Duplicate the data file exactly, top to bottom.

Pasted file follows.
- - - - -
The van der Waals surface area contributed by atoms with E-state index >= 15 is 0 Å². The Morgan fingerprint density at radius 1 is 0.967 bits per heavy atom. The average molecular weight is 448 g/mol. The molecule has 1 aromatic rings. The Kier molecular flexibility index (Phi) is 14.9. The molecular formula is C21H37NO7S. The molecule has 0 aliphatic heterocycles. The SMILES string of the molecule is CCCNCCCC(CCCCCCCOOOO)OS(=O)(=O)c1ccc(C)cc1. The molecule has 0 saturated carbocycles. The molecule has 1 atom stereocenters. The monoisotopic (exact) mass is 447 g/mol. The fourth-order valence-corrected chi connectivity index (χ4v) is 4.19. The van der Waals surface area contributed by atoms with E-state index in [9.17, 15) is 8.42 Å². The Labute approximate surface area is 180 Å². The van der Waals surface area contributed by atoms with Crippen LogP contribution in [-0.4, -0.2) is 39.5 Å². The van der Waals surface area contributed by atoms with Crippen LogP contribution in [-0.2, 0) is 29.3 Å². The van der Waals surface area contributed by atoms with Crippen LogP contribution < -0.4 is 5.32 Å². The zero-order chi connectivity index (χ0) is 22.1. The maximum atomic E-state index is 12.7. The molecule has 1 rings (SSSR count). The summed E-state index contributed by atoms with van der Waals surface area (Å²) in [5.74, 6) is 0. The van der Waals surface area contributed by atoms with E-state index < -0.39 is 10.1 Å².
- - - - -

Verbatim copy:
The van der Waals surface area contributed by atoms with E-state index >= 15 is 0 Å². The Morgan fingerprint density at radius 1 is 0.967 bits per heavy atom. The average molecular weight is 448 g/mol. The molecule has 1 aromatic rings. The Kier molecular flexibility index (Phi) is 14.9. The molecular formula is C21H37NO7S. The molecule has 0 aliphatic heterocycles. The SMILES string of the molecule is CCCNCCCC(CCCCCCCOOOO)OS(=O)(=O)c1ccc(C)cc1. The molecule has 0 saturated carbocycles. The molecule has 1 atom stereocenters. The monoisotopic (exact) mass is 447 g/mol. The fourth-order valence-corrected chi connectivity index (χ4v) is 4.19. The van der Waals surface area contributed by atoms with E-state index in [9.17, 15) is 8.42 Å². The Labute approximate surface area is 180 Å². The van der Waals surface area contributed by atoms with Crippen LogP contribution in [-0.4, -0.2) is 39.5 Å². The van der Waals surface area contributed by atoms with Crippen LogP contribution in [-0.2, 0) is 29.3 Å². The van der Waals surface area contributed by atoms with Crippen LogP contribution < -0.4 is 5.32 Å². The zero-order chi connectivity index (χ0) is 22.1. The maximum atomic E-state index is 12.7. The molecule has 1 rings (SSSR count). The summed E-state index contributed by atoms with van der Waals surface area (Å²) in [5.74, 6) is 0. The van der Waals surface area contributed by atoms with E-state index < -0.39 is 10.1 Å².